There is a little debate on the meaning of the name. It is possibly derived from the Gaelic Gille Moire, meaning follower or devotee of Mary. The prefix Gille, meaning ‘servant/devotee’ in the Middle Ages was normally added as a mark of respect to people who had been given names relating to a particular saint and Mary, being the Mother of God, is considered first among the saints.
However it is also mentioned in company with Gillander the Great Chief of Cumberland around 1140 and Gilmour/re his son perhaps means “Gill the Big”. To date I have not found conclusive evidence of why it means Gill the Big so we keep looking, although I must say I prefer the Gille Moire version, it somehow seems more credible. So until such time as I find anything that disputes that, this is what we will go with.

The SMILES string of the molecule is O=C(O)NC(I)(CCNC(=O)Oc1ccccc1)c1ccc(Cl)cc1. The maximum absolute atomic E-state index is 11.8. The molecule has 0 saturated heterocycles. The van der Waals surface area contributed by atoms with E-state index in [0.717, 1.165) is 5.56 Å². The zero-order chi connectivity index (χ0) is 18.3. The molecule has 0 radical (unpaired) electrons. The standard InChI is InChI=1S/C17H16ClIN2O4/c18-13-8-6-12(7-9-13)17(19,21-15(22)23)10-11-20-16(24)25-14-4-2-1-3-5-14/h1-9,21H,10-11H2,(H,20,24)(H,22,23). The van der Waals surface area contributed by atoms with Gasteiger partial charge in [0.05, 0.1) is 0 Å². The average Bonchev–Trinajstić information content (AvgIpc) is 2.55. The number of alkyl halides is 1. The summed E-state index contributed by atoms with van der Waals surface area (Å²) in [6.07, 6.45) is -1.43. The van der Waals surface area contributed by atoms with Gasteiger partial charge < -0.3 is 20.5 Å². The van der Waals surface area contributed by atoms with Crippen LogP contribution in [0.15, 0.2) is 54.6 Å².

The fact that there are a multitude of spellings, Gilmour, Gilmore, Gillmoore, Gilmoure, Gilmoor, etc… shows up in many family lines and there is evidence of it changing even from Father to Son as many times it would have been recorded phonetically. So it is no surprise to see all types of spellings making their way into family lines.
The Gilmours belong to the clan Morrison of the Isle of Lewis. The name Morrison also is derived from ‘Mac Ghille Mhuire’ translated meaning son of a follower of Mary. Again giving credence to the Gille Moire origin. View the Scotsclans website for a bit of history of the Clan and an example of its tartan.
Perhaps the most famous residence of the Gilmour family was Craigmillar Castle in South Edinburgh. A former residence of Mary Queen of Scots. Click here for a castle tour Unfortunately the Gilmours left Craigmillar in the early 1700s and left it for ruin and moved into Inch House in the newly named Gilmerton borough of Edinburgh. They did do the decent thing in 1946 and handed Craigmillar over to the nation.